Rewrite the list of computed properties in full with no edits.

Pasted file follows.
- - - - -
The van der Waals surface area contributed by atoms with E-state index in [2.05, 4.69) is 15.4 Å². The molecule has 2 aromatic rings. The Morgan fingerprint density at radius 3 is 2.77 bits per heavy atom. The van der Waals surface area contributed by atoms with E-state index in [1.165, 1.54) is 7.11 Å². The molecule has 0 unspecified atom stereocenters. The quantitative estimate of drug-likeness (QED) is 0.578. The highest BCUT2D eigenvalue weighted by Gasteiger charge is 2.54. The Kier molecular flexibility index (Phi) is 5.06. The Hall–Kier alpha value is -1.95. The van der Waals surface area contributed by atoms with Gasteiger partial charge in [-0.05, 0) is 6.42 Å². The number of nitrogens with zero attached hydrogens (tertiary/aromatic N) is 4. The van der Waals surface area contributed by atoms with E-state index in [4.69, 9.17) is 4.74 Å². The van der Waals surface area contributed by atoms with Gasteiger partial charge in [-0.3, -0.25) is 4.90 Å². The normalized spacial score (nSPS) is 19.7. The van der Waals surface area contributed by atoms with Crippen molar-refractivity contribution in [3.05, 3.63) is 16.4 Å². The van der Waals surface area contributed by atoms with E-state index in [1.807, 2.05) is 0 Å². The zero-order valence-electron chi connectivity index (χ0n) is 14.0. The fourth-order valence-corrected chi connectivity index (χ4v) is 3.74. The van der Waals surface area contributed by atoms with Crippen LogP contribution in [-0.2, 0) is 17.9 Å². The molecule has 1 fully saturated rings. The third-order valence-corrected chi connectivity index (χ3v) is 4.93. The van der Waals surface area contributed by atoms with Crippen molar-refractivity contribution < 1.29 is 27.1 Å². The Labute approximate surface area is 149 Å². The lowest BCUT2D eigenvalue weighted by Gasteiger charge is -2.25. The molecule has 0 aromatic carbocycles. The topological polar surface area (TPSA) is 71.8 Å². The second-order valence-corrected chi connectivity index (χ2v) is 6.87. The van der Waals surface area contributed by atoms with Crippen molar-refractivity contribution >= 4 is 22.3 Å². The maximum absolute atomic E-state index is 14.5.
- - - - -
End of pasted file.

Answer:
The van der Waals surface area contributed by atoms with E-state index in [2.05, 4.69) is 15.4 Å². The molecule has 2 aromatic rings. The Morgan fingerprint density at radius 3 is 2.77 bits per heavy atom. The van der Waals surface area contributed by atoms with E-state index in [1.165, 1.54) is 7.11 Å². The molecule has 0 unspecified atom stereocenters. The quantitative estimate of drug-likeness (QED) is 0.578. The highest BCUT2D eigenvalue weighted by Gasteiger charge is 2.54. The Kier molecular flexibility index (Phi) is 5.06. The Hall–Kier alpha value is -1.95. The van der Waals surface area contributed by atoms with Gasteiger partial charge in [-0.05, 0) is 6.42 Å². The number of nitrogens with zero attached hydrogens (tertiary/aromatic N) is 4. The van der Waals surface area contributed by atoms with E-state index in [4.69, 9.17) is 4.74 Å². The van der Waals surface area contributed by atoms with Gasteiger partial charge in [-0.3, -0.25) is 4.90 Å². The normalized spacial score (nSPS) is 19.7. The van der Waals surface area contributed by atoms with Crippen molar-refractivity contribution in [3.05, 3.63) is 16.4 Å². The van der Waals surface area contributed by atoms with E-state index in [1.807, 2.05) is 0 Å². The zero-order valence-electron chi connectivity index (χ0n) is 14.0. The fourth-order valence-corrected chi connectivity index (χ4v) is 3.74. The van der Waals surface area contributed by atoms with Crippen LogP contribution in [-0.2, 0) is 17.9 Å². The molecule has 1 fully saturated rings. The third-order valence-corrected chi connectivity index (χ3v) is 4.93. The van der Waals surface area contributed by atoms with Crippen molar-refractivity contribution < 1.29 is 27.1 Å². The Labute approximate surface area is 149 Å². The lowest BCUT2D eigenvalue weighted by Gasteiger charge is -2.25. The molecule has 0 aromatic carbocycles. The topological polar surface area (TPSA) is 71.8 Å². The second-order valence-corrected chi connectivity index (χ2v) is 6.87. The van der Waals surface area contributed by atoms with Crippen molar-refractivity contribution >= 4 is 22.3 Å². The maximum absolute atomic E-state index is 14.5.